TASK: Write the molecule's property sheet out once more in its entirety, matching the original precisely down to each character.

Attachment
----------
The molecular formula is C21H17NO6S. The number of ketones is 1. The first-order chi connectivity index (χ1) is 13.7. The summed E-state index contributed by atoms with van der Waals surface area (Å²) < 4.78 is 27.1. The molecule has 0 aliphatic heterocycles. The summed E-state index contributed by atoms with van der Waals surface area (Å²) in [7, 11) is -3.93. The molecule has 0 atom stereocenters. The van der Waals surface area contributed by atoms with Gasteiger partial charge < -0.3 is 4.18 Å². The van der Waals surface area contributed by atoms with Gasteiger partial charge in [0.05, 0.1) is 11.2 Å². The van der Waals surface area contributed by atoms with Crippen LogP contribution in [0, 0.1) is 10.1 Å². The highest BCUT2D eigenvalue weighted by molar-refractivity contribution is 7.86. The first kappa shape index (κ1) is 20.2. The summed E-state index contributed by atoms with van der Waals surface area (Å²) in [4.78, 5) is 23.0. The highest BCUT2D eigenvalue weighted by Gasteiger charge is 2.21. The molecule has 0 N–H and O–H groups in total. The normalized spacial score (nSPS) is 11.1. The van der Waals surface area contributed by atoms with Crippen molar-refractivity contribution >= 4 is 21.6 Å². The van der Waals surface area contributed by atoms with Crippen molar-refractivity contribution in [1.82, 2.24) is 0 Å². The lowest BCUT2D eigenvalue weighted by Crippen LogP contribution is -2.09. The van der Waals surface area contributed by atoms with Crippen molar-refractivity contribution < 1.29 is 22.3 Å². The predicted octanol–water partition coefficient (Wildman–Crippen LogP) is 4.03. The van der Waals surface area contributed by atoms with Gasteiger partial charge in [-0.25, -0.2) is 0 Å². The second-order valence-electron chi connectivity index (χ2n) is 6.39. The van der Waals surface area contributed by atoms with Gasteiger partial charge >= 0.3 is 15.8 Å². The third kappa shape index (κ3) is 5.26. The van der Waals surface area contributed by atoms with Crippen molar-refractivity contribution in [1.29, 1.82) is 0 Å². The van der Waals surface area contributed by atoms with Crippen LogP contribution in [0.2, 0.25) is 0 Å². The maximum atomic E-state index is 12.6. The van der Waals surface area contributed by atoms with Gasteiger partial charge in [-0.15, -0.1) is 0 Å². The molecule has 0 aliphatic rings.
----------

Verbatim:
The molecular formula is C21H17NO6S. The number of ketones is 1. The first-order chi connectivity index (χ1) is 13.7. The summed E-state index contributed by atoms with van der Waals surface area (Å²) < 4.78 is 27.1. The molecule has 0 aliphatic heterocycles. The summed E-state index contributed by atoms with van der Waals surface area (Å²) in [7, 11) is -3.93. The molecule has 0 atom stereocenters. The van der Waals surface area contributed by atoms with Gasteiger partial charge < -0.3 is 4.18 Å². The van der Waals surface area contributed by atoms with Gasteiger partial charge in [0.05, 0.1) is 11.2 Å². The van der Waals surface area contributed by atoms with Crippen LogP contribution in [0, 0.1) is 10.1 Å². The highest BCUT2D eigenvalue weighted by molar-refractivity contribution is 7.86. The first kappa shape index (κ1) is 20.2. The summed E-state index contributed by atoms with van der Waals surface area (Å²) in [4.78, 5) is 23.0. The highest BCUT2D eigenvalue weighted by Gasteiger charge is 2.21. The molecule has 0 N–H and O–H groups in total. The normalized spacial score (nSPS) is 11.1. The van der Waals surface area contributed by atoms with Crippen molar-refractivity contribution >= 4 is 21.6 Å². The van der Waals surface area contributed by atoms with Crippen molar-refractivity contribution in [1.82, 2.24) is 0 Å². The lowest BCUT2D eigenvalue weighted by Crippen LogP contribution is -2.09. The van der Waals surface area contributed by atoms with Crippen molar-refractivity contribution < 1.29 is 22.3 Å². The predicted octanol–water partition coefficient (Wildman–Crippen LogP) is 4.03. The van der Waals surface area contributed by atoms with Gasteiger partial charge in [-0.25, -0.2) is 0 Å². The second-order valence-electron chi connectivity index (χ2n) is 6.39. The van der Waals surface area contributed by atoms with Gasteiger partial charge >= 0.3 is 15.8 Å². The third kappa shape index (κ3) is 5.26. The van der Waals surface area contributed by atoms with Crippen molar-refractivity contribution in [1.29, 1.82) is 0 Å². The van der Waals surface area contributed by atoms with Crippen LogP contribution in [0.2, 0.25) is 0 Å². The maximum atomic E-state index is 12.6. The van der Waals surface area contributed by atoms with Gasteiger partial charge in [-0.15, -0.1) is 0 Å². The molecule has 0 aliphatic rings.